Indiana’s infrastructure undergoes plans to be repaired

By Ashley Steeb

INDIANAPOLIS — More of Indiana’s crumbling roads and bridges will be fixed as a result of a massive funding bill approved on the final night of the legislative session.

House Bill 1002, the plan to improve Indiana’s infrastructure, sailed through the General Assembly on Friday with a vote of 37-12 in the Senate and 69-29 in the House.

Rep. Ed Soliday, R-Valparaiso, wears a hard hat while asking the House to vote for the road funding plan. Photo by Katie Stancombe,

“We believe we’ve arrived to a solution that addresses this challenge in a responsible way that spreads the burden now in a way that no individual is impacted unfairly,” Sen. Michael Crider, R-Greenfield, said.

The legislation will create $1.2 billion in additional revenue by 2024 through new taxes and fees, with $350 million of the revenue going to fund local roads and $850 million funding state roads and bridges.

Hoosiers will have to pay an additional 10 cents per gallon at the pump, motor carrier surcharge taxes and special fuel taxes. There will also be a $15 annual fee per vehicle, a $150 annual fee on electric vehicles and a $50 fee for hybrid vehicles.

The new taxes will take effect in 2018 and be phased in over the next seven years. In 2020, the remaining sales tax on gasoline will be gradually shifted to the State Highway Fund.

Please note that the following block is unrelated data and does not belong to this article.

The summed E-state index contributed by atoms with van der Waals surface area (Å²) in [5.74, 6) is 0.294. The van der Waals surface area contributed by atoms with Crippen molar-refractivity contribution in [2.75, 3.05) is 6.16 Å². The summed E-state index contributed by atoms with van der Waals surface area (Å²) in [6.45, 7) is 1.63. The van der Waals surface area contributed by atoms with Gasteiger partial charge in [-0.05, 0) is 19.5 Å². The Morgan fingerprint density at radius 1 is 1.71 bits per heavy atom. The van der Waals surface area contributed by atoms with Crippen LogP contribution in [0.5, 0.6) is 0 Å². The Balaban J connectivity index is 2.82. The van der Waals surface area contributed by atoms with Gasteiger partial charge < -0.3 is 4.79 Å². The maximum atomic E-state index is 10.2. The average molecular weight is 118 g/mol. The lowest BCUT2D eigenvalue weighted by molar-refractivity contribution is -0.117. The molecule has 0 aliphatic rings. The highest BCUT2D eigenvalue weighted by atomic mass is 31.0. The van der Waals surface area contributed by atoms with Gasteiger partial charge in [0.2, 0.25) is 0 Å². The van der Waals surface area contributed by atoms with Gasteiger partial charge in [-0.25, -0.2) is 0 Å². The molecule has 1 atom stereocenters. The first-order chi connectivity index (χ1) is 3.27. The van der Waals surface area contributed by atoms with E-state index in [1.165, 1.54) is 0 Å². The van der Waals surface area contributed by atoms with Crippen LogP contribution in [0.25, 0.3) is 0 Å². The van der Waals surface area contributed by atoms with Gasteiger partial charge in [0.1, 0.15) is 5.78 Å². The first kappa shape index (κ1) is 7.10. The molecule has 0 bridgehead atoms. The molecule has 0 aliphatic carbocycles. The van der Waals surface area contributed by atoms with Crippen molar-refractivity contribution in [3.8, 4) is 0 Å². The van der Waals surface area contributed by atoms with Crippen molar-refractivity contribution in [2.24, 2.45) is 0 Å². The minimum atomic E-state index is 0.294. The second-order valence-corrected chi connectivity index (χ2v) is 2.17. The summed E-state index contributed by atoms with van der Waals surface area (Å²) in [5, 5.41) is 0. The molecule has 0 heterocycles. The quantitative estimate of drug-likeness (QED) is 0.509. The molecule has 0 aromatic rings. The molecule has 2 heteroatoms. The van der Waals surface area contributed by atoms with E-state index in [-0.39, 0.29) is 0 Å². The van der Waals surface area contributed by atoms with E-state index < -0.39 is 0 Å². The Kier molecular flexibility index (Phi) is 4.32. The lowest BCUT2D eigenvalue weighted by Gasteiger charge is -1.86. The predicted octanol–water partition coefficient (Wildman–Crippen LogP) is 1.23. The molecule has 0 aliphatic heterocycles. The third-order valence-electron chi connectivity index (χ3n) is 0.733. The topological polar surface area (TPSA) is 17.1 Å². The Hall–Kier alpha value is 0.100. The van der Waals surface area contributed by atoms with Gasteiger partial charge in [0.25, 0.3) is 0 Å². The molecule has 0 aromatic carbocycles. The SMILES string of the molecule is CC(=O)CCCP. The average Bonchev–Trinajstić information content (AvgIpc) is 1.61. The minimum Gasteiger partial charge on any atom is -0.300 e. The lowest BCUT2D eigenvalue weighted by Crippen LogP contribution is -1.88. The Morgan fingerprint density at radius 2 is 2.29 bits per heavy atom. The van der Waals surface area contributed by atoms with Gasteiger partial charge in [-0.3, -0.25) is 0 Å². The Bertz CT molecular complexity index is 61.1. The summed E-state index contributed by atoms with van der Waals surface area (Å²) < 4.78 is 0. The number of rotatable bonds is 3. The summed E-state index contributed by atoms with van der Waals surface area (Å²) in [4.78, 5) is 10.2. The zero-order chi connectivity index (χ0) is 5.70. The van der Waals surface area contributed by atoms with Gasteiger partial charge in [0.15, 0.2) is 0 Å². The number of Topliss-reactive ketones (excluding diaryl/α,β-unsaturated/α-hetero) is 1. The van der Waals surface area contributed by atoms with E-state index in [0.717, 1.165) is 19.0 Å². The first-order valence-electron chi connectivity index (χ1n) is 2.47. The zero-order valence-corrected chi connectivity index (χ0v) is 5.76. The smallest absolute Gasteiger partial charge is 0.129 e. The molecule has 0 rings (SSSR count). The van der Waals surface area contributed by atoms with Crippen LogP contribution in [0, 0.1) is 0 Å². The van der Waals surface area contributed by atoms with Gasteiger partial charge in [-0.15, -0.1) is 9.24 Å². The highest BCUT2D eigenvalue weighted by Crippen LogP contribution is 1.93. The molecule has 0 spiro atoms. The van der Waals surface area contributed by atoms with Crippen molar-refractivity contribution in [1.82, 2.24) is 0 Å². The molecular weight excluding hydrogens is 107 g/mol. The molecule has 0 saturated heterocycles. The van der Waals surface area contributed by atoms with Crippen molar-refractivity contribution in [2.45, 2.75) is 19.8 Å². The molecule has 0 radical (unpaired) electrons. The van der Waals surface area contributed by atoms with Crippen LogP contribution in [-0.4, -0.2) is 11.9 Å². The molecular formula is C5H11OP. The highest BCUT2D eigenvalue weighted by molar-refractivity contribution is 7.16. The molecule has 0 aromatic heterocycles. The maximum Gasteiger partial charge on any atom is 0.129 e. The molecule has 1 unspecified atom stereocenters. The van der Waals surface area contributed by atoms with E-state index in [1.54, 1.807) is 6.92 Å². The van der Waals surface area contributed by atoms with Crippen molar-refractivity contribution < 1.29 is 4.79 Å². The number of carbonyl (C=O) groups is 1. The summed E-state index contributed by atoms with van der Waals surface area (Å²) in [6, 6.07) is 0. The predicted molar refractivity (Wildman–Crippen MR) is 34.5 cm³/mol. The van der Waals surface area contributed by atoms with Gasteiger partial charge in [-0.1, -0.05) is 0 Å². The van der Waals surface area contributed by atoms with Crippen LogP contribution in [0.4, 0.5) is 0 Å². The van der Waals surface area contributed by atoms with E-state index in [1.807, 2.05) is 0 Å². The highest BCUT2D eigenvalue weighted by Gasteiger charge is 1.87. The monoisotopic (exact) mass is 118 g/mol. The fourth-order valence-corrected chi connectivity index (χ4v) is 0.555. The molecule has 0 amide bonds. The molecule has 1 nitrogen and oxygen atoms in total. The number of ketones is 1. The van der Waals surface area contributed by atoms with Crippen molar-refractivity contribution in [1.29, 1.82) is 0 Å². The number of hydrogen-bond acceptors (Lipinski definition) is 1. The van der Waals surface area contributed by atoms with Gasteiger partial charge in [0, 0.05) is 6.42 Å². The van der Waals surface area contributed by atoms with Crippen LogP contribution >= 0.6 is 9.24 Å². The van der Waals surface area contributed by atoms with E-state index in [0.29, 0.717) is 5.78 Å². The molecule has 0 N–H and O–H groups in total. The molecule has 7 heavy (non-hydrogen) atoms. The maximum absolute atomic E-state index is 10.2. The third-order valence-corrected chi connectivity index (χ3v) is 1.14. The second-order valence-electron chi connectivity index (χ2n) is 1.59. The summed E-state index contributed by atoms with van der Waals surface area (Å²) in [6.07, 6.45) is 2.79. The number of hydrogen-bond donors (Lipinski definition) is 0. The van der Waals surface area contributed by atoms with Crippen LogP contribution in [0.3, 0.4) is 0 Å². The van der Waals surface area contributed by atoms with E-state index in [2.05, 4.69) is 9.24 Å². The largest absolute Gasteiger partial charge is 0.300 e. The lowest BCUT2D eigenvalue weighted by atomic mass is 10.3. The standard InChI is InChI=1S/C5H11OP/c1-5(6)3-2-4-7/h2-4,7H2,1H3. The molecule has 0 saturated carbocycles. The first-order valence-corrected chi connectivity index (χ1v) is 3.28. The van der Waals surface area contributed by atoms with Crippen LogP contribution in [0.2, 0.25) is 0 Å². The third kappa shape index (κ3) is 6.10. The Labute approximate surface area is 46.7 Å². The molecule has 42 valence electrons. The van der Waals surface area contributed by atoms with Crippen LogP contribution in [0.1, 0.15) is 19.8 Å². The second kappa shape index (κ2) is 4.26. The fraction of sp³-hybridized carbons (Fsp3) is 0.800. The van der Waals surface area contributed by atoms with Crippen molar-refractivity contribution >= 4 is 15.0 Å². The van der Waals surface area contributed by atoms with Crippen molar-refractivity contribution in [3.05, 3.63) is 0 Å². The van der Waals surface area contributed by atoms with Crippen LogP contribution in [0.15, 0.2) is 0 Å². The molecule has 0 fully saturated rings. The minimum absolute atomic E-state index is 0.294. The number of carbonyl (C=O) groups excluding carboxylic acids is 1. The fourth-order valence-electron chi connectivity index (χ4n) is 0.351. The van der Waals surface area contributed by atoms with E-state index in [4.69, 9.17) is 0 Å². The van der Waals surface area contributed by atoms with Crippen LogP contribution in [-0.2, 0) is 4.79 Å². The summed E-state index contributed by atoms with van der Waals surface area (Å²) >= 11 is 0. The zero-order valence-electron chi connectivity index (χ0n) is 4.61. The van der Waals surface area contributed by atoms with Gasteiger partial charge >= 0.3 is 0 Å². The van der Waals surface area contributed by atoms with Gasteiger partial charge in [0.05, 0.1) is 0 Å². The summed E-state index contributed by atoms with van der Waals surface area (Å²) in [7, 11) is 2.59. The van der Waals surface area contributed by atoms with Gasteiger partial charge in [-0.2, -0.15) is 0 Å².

Rep. Ed Soliday, R-Valpariso, author of the bill, said there are two benefits of the bill.

“It’s about the safety of every citizen in this state,” said Rep. Ed Soliday, R-Valpariso, author of the bill. “Whether it’s a person riding in the ambulance, or a school child riding in a school bus or whether it’s a worker going to work.”

Soliday said the other benefit the bill will create is 7,000 primary jobs within the first seven years and up to 100,000 in trickle-down jobs.

House Minority Leader Scott Pelath, D-Michigan City, who voted against the bill, said it’s important for Hoosiers to work on the roads.

“If Hoosiers are going to be paying for these roads, then, we would like for there to be Hoosier workers,” Pelath said. “And also, candidly, Hoosier workers that look like Indiana.”

The bill moves to Gov. Eric Holcomb for his decision on the bill.

Ashley Steeb is reporter for, a news website powered by Franklin College journalism students.

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